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(Bloomberg) -- Stocks in Switzerland slumped after the Swiss National Bank unexpectedly gave up its minimum exchange rate today, ending a three-year-old policy designed to shield the economy from the euro area’s sovereign-debt crisis.

The Swiss Market Index fell 6.7 percent to 8,584.19 at 11:25 a.m. in Zurich. The benchmark dropped as much as 8 percent, the biggest intraday percentage decline since October 2008, a month after Lehman Brothers went bankrupt, starting the financial crisis.

Holcim Ltd., the world’s biggest cement maker, slid as much as 21 percent, leading a decline in exporters. Watchmakers Cie. Financiere Richemont SA and Swatch Group AG tumbled more than 9 percent. Transocean Ltd., the world’s largest offshore-rig contractor, fell as much as 22 percent.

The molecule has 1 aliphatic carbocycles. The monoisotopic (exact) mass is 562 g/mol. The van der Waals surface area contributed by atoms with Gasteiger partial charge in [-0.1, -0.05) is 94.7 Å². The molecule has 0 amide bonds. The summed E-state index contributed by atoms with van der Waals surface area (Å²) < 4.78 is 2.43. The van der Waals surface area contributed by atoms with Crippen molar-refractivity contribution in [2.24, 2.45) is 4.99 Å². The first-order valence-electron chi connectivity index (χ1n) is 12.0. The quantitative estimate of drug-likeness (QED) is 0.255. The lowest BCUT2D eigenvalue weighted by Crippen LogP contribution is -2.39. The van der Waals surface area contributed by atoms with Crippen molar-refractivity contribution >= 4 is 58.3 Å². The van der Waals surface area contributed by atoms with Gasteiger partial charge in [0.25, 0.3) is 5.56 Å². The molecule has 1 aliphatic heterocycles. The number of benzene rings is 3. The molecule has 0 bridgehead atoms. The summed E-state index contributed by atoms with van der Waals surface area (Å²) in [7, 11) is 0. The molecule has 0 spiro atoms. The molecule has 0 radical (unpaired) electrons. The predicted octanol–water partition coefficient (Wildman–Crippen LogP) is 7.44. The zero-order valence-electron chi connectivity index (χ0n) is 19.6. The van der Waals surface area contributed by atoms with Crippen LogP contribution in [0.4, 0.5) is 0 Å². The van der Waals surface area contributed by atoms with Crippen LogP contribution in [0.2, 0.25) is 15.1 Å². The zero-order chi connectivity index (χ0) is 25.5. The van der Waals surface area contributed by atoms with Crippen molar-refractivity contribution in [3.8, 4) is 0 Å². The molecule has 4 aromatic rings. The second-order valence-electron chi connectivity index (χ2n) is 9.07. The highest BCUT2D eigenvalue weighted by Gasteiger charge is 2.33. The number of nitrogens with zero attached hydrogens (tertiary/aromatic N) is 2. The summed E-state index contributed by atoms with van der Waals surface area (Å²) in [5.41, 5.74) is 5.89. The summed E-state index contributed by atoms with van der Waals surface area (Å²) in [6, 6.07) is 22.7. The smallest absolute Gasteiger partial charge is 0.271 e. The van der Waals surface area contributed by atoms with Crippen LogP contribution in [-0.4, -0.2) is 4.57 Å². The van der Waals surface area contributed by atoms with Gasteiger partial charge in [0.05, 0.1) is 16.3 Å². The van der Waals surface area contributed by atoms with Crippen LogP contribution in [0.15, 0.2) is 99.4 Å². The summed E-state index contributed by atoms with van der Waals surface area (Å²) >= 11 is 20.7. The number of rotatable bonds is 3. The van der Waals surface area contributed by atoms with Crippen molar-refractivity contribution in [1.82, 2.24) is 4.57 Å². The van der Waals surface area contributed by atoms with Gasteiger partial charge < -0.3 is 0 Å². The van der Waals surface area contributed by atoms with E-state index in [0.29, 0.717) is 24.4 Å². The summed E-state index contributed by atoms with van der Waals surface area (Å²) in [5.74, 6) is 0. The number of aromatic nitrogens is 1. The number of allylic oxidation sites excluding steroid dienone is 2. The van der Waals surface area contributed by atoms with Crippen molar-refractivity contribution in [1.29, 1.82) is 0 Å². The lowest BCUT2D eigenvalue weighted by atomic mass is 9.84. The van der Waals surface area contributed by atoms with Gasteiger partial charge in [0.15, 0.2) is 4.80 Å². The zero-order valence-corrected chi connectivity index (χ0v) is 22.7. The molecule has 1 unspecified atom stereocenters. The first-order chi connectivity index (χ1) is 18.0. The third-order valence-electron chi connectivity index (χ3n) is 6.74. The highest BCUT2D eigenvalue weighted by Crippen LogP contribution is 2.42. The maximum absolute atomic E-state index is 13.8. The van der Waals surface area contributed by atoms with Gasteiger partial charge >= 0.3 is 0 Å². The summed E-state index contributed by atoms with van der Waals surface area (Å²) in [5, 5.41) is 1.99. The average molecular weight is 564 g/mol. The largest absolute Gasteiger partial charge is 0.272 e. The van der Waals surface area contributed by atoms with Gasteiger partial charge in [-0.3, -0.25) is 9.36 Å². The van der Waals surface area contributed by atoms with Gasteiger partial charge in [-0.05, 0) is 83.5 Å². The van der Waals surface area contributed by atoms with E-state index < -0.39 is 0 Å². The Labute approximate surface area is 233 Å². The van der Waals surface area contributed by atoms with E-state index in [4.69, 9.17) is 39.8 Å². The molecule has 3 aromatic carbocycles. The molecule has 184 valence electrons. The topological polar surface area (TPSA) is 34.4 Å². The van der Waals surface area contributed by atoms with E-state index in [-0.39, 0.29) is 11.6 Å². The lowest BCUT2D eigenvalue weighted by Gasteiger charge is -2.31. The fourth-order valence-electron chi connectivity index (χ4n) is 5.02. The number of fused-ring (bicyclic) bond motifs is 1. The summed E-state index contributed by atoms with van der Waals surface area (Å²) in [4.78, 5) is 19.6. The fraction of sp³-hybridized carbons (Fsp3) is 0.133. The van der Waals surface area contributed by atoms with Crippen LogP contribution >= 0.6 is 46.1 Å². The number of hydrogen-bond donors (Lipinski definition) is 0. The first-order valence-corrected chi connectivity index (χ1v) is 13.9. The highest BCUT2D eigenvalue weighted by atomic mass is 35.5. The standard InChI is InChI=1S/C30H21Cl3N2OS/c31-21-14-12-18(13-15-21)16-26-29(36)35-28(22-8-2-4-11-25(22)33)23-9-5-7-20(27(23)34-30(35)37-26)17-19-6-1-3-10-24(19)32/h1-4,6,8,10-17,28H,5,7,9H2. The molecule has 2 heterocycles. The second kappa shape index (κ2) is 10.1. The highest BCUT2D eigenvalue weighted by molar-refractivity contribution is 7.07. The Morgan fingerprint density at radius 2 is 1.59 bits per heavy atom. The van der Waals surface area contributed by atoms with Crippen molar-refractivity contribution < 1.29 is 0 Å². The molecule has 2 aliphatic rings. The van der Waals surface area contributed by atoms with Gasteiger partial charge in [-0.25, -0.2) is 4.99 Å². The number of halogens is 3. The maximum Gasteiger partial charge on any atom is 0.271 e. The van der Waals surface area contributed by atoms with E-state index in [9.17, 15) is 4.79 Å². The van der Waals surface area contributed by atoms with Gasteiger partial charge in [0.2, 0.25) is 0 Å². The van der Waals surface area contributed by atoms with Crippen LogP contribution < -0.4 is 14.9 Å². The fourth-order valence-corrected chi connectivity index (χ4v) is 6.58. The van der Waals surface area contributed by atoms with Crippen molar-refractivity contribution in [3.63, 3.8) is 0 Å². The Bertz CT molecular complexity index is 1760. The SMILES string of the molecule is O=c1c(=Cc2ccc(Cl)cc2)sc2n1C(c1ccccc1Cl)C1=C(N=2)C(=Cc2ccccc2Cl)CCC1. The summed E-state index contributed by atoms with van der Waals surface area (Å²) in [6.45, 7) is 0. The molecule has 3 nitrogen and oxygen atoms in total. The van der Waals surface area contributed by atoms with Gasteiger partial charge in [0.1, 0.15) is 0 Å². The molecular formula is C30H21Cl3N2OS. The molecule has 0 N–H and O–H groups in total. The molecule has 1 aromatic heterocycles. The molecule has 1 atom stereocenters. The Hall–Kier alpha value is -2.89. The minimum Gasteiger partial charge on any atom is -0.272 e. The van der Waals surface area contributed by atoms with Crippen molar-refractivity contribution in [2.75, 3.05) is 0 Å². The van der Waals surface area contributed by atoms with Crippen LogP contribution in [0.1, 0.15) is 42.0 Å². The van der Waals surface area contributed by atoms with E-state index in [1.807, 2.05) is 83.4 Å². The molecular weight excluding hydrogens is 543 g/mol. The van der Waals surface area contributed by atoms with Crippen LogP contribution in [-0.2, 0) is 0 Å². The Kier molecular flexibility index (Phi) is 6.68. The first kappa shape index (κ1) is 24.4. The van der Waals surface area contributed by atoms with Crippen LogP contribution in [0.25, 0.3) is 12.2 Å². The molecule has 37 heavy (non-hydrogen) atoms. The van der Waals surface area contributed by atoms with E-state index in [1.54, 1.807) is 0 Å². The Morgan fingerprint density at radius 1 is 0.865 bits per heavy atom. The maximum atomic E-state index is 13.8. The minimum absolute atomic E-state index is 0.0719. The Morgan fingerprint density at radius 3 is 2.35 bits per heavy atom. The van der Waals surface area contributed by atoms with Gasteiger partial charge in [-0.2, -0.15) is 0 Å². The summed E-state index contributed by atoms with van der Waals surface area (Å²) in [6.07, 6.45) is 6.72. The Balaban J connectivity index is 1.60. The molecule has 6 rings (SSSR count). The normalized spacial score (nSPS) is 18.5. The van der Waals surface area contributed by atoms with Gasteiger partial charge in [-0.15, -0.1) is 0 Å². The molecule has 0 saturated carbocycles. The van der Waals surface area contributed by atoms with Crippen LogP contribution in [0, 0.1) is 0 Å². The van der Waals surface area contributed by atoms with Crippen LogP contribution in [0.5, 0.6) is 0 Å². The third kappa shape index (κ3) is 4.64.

“We did not think it would be so quick,” said Pierre Mouton, who helps oversee $8 billion at Notz, Stucki & Cie. in Geneva, in a phone interview. “Nevertheless we’ve been thinking that at some point the SNB should abandon this peg, which became insane.”

In a surprise move, the central bank lowered the interest rate on sight deposit account balances that exceed a given exemption threshold to minus 0.75 percent from minus 0.25 percent.

To contact the reporter on this story: Jonathan Morgan in Frankfurt at jmorgan157@bloomberg.net To contact the editors responsible for this story: Cecile Vannucci at cvannucci1@bloomberg.net Thomas Mulier, Namitha Jagadeesh

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